HR self-service makes it possible for employers to open communication channelsfor any or all levels of the organization. Employees in turn feel empoweredand have easier access to HR data and control over choices such as benefitsoptions, retirement planning, and training. "Employers come at it fromtwo different perspectives," says Stanley Davis, a spokesman for TowersPerrin. "On one side, it's all about efficiency, improving accuracy, andtimeliness. On the other side is effectiveness, making better connections throughoutthe organization, better connections between employers, employees, and linemanagers. The Web allows unprecedented ways to reach out to people, and in apersonalized way."

    The study also found an increase in online access to HR intranets. Comparedto the year 2000 report, 10 percent more of the respondents (91 percent) providedworkplace access to the information, while a whopping 58 percent more providedaccess at home. Companies are also turning to HR knowledge centers, which consolidateinformation in a single online location.

    Employers are not "entirely willing to pull out all the technology stopsto support self-service," states the report, which speculates this is dueto pressure to keep down investment costs. But, says Davis, "technologyis catching up with the hype; it allows you to make a one-time investment andget a long-time return."

    Computerized data management not only gives HR professionals more time to dealwith tasks requiring HR expertise, but also offers them better tools for dealingwith those tasks. "Data storage and accessibility of information createsless (routine) work on the part of the HR person and better trust on the partof everyone," says George Murray of InfoTronics, which offers time-and-attendancetracking systems. InfoTronics' Attendance Enterprise handles complex companypay rules, attendance monitoring, and flexible reporting. Murray says the systemnot only boosts productivity and efficiency, but also improves the supervisor-employeerelationship.

    "First of all, the rules are applied uniformly. Second, as an employeeyou feel safer in your environment. Your attitude is, 'I'm being treated thesame as other employees.'" Attendance tracking, applied in all types ofsettings from production lines and health-care facilities to offices, handlesdata exchange over internal and local networks or intranets. By allowing employeesto "punch in" through their computers, self-service attendance trackingaccommodates flexible working environments, such as telecommuting and job sharing.

Affirmative action
    HR technology also supports affirmative-action planning.Peopleclick offers systems for AA/EEO planning for enterprise-level and smallerorganizations. Organizations implement these Web-based systems primarily tomeet government requirements and to go beyond compliance for diversity objectives."It's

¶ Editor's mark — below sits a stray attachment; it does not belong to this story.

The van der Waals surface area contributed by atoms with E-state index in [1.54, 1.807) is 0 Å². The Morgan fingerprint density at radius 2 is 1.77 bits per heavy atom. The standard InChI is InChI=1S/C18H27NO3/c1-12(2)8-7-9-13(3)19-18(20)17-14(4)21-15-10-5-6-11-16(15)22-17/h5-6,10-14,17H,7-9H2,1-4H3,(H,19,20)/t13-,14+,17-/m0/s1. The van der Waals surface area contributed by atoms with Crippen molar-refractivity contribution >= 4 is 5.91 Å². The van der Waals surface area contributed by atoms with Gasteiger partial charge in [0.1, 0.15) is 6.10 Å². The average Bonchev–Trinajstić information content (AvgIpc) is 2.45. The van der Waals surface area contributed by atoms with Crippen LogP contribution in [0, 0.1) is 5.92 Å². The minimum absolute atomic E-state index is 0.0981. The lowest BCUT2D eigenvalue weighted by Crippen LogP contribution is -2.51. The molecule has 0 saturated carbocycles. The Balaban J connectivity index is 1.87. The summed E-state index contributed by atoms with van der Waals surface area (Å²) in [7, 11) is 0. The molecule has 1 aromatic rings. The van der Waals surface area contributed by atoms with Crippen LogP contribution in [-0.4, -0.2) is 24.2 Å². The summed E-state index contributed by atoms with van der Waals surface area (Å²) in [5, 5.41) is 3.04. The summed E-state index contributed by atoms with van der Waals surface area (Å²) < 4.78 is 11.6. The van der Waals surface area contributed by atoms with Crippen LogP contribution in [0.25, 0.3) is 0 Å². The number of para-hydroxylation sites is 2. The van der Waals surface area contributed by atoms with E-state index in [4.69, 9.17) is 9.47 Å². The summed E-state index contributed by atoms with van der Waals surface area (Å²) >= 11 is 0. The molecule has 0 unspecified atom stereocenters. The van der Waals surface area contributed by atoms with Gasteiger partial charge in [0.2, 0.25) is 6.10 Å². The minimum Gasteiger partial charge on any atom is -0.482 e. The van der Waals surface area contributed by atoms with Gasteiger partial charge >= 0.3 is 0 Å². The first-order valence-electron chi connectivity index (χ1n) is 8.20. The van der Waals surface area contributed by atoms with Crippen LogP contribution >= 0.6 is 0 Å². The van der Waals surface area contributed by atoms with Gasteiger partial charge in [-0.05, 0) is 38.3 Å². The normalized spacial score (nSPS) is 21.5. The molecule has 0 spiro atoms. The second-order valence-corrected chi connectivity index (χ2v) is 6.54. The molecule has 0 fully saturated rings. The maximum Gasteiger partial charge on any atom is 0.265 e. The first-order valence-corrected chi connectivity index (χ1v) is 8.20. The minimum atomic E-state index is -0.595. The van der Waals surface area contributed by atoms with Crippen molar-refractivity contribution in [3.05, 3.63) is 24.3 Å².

important that when you're monitoring your workforce and how decisions are made,it works toward a fair and equitable environment," says Chris Northrup,senior director of product management for Peopleclick. "It has an impacton the bottom line."

    In a move that shows Peopleclick's focus on the AA/EEO planning market, thecompany recently acquired Optimum, a leading provider of AA planning and EEOdata analytics. "Last year we began expanding beyond our recruiting solutionsarea," says Jack Palmer, senior vice president of sales and marketing."Our customers were looking at EEO issues and how they relate to recruiting.Affirmative action and EEO are right at the forefront of making sure companiesare looking at fair hiring practices." The Optimum acquisition followstwo acquisitions last year in the AA/EEO arena.

    HR people responsible for EEO compliance are all too familiar with the timecommitment of collecting and compiling enormous amounts of data. "HR professionalsare in HR not because they like to crunch numbers, but because they like towork with people," Northrup says. "Yet they are faced with compilingall this data and have to come up with numerical results. Peopleclick systemsassist them and make the job a lot easier."

Smart investments
    Measuring return on investment for HR technology becomeseasier as functionality increases. The business case for higher productivityrates, successful recruitment, and increased retention is clear. However, someHR technology outcomes remain difficult to quantify, such as improved employeemorale and better communication flow. Nonetheless, HR technologies promise tobecome more prevalent in the years to come. Companies will have to find waysto capitalize on these tools without losing sight of the big picture. "Wecan choose to become technology-centric or people-centric," says Jim Spoorof Spectrum. "Wise leaders are focusing on the latter."

Workforce, November 2001, pp. 55-58 -- Subscribe Now!